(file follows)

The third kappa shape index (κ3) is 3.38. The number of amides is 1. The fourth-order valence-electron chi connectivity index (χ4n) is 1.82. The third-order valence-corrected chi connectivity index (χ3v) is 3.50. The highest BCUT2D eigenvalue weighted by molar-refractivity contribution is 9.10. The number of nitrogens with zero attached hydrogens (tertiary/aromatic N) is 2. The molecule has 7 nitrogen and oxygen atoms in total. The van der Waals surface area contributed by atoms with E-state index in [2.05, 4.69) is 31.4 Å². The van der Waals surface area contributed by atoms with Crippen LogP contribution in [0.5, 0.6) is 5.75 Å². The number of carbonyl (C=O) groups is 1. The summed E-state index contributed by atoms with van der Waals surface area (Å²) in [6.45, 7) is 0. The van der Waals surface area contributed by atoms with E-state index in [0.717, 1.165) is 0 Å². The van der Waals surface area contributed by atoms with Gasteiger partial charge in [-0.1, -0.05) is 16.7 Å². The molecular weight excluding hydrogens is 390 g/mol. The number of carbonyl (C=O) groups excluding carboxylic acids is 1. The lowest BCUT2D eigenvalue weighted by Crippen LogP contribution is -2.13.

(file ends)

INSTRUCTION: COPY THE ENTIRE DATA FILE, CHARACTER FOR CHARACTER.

The third kappa shape index (κ3) is 3.38. The number of amides is 1. The fourth-order valence-electron chi connectivity index (χ4n) is 1.82. The third-order valence-corrected chi connectivity index (χ3v) is 3.50. The highest BCUT2D eigenvalue weighted by molar-refractivity contribution is 9.10. The number of nitrogens with zero attached hydrogens (tertiary/aromatic N) is 2. The molecule has 7 nitrogen and oxygen atoms in total. The van der Waals surface area contributed by atoms with E-state index in [2.05, 4.69) is 31.4 Å². The van der Waals surface area contributed by atoms with Crippen LogP contribution in [0.5, 0.6) is 5.75 Å². The number of carbonyl (C=O) groups is 1. The summed E-state index contributed by atoms with van der Waals surface area (Å²) in [6.45, 7) is 0. The van der Waals surface area contributed by atoms with E-state index in [0.717, 1.165) is 0 Å². The van der Waals surface area contributed by atoms with Gasteiger partial charge in [-0.1, -0.05) is 16.7 Å². The molecular weight excluding hydrogens is 390 g/mol. The number of carbonyl (C=O) groups excluding carboxylic acids is 1. The lowest BCUT2D eigenvalue weighted by Crippen LogP contribution is -2.13.